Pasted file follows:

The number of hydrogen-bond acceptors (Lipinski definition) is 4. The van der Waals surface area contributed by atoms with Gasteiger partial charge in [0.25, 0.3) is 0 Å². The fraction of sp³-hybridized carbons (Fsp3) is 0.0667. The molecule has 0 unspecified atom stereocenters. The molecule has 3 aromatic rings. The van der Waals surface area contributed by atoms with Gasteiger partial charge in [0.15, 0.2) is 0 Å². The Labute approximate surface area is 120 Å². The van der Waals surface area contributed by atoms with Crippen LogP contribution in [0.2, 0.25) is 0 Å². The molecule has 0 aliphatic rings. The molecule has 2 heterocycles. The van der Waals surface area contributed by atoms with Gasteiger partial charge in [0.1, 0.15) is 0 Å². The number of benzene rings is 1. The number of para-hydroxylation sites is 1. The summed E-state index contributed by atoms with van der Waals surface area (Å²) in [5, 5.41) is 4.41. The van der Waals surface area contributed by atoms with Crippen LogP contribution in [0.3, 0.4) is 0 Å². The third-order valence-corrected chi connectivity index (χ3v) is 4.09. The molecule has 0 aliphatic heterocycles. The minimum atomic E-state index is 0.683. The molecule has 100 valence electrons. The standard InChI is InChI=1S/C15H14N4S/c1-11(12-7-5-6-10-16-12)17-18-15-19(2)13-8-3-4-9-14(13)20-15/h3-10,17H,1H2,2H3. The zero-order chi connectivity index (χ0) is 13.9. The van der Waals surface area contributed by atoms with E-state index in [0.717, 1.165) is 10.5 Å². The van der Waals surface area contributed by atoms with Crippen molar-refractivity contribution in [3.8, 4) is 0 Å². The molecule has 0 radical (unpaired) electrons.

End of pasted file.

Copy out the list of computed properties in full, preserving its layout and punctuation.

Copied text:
The number of hydrogen-bond acceptors (Lipinski definition) is 4. The van der Waals surface area contributed by atoms with Gasteiger partial charge in [0.25, 0.3) is 0 Å². The fraction of sp³-hybridized carbons (Fsp3) is 0.0667. The molecule has 0 unspecified atom stereocenters. The molecule has 3 aromatic rings. The van der Waals surface area contributed by atoms with Gasteiger partial charge in [0.15, 0.2) is 0 Å². The Labute approximate surface area is 120 Å². The van der Waals surface area contributed by atoms with Crippen LogP contribution in [0.2, 0.25) is 0 Å². The molecule has 0 aliphatic rings. The molecule has 2 heterocycles. The van der Waals surface area contributed by atoms with Gasteiger partial charge in [0.1, 0.15) is 0 Å². The number of benzene rings is 1. The number of para-hydroxylation sites is 1. The summed E-state index contributed by atoms with van der Waals surface area (Å²) in [5, 5.41) is 4.41. The van der Waals surface area contributed by atoms with Crippen LogP contribution in [0.3, 0.4) is 0 Å². The third-order valence-corrected chi connectivity index (χ3v) is 4.09. The molecule has 0 aliphatic heterocycles. The minimum atomic E-state index is 0.683. The molecule has 100 valence electrons. The standard InChI is InChI=1S/C15H14N4S/c1-11(12-7-5-6-10-16-12)17-18-15-19(2)13-8-3-4-9-14(13)20-15/h3-10,17H,1H2,2H3. The zero-order chi connectivity index (χ0) is 13.9. The van der Waals surface area contributed by atoms with E-state index in [0.717, 1.165) is 10.5 Å². The van der Waals surface area contributed by atoms with Crippen molar-refractivity contribution in [3.8, 4) is 0 Å². The molecule has 0 radical (unpaired) electrons.